Most importantly, we need to shift our personal and societal imaginaries of ‘the good life’ from that of ever-increasing consumption and material wealth to cherishing sufficiency, fulfilling basic needs, and respecting a vivid and vibrant web of life.
In Bookchin’s view, freedom wasn’t about doing whatever the heck we want and letting others clean up the mess. Real freedom was the freedom to collectively determine how to satisfy our needs in a precious and finite world.
After thirty years of ineffective climate politics, finally a new idea makes it to the top of the pile. Instead of bickering about decoupling, passively waiting for a quasi-magical greening of GDP, we can finally switch to Plan B.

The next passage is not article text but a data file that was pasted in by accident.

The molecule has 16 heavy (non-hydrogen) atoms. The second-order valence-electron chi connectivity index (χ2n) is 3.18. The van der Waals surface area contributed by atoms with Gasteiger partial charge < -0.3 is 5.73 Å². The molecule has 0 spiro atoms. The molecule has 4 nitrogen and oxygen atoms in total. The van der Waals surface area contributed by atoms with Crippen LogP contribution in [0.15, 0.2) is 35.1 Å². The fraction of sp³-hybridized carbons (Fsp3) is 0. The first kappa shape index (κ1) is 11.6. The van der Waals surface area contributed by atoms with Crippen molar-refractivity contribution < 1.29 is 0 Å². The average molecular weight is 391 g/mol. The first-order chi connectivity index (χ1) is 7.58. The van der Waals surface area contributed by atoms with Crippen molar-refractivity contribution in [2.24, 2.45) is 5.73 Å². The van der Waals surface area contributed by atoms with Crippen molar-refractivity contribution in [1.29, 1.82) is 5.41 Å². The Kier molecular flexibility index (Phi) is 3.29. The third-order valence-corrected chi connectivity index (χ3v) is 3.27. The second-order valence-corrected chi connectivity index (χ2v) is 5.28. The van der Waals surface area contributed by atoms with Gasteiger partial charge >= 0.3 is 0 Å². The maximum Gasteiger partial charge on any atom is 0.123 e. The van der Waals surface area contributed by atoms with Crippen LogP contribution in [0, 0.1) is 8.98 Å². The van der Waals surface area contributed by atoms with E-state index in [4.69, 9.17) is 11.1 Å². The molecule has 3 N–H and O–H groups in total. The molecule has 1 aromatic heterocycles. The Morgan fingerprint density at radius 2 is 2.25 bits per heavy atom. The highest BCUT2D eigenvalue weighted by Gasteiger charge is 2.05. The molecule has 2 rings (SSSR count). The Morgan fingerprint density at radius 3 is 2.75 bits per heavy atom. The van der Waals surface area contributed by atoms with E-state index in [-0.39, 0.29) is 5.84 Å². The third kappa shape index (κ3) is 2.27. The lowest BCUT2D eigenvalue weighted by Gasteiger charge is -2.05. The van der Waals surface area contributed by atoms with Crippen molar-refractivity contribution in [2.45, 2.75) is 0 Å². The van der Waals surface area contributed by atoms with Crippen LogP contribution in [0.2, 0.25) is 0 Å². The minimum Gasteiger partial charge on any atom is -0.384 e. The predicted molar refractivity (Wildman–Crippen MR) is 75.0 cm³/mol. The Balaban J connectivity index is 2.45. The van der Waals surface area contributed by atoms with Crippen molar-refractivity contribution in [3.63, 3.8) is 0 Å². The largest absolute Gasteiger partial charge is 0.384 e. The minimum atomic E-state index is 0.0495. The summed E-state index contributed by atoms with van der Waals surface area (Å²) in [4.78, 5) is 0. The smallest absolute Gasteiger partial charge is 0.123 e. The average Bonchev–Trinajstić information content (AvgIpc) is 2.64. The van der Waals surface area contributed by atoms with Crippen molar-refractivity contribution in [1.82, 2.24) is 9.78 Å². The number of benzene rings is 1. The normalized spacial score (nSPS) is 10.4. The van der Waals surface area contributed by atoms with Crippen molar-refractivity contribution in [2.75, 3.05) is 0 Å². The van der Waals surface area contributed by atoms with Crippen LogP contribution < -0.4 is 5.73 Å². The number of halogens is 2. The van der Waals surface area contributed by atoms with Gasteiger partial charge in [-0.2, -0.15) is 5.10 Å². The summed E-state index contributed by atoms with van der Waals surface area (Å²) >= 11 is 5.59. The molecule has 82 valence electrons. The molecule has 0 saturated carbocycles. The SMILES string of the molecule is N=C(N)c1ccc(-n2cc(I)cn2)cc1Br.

This presentation gives an overview of Henry David Thoreau’s philosophy of sufficiency, which he developed and practised during his famous simple living experiment at Walden Pond (1845-47). Dr Alexander uses Thoreau’s life story to explore the question: How much is enough?
Owing to the limits of eco-efficiency and the need to liberate environmental space for the global poor,, new policy instruments should be designed to bring about ecological fair sharing between countries and a new economy based on the concept of sufficiency.
When our book Post-Growth Society was published in 2010 in German, the term was entirely unheard of.
Uncivilising ourselves from our destructive civilisation and building something new is the great, undefined, creative challenge we face in coming decades – which is a challenge both of opposition and renewal.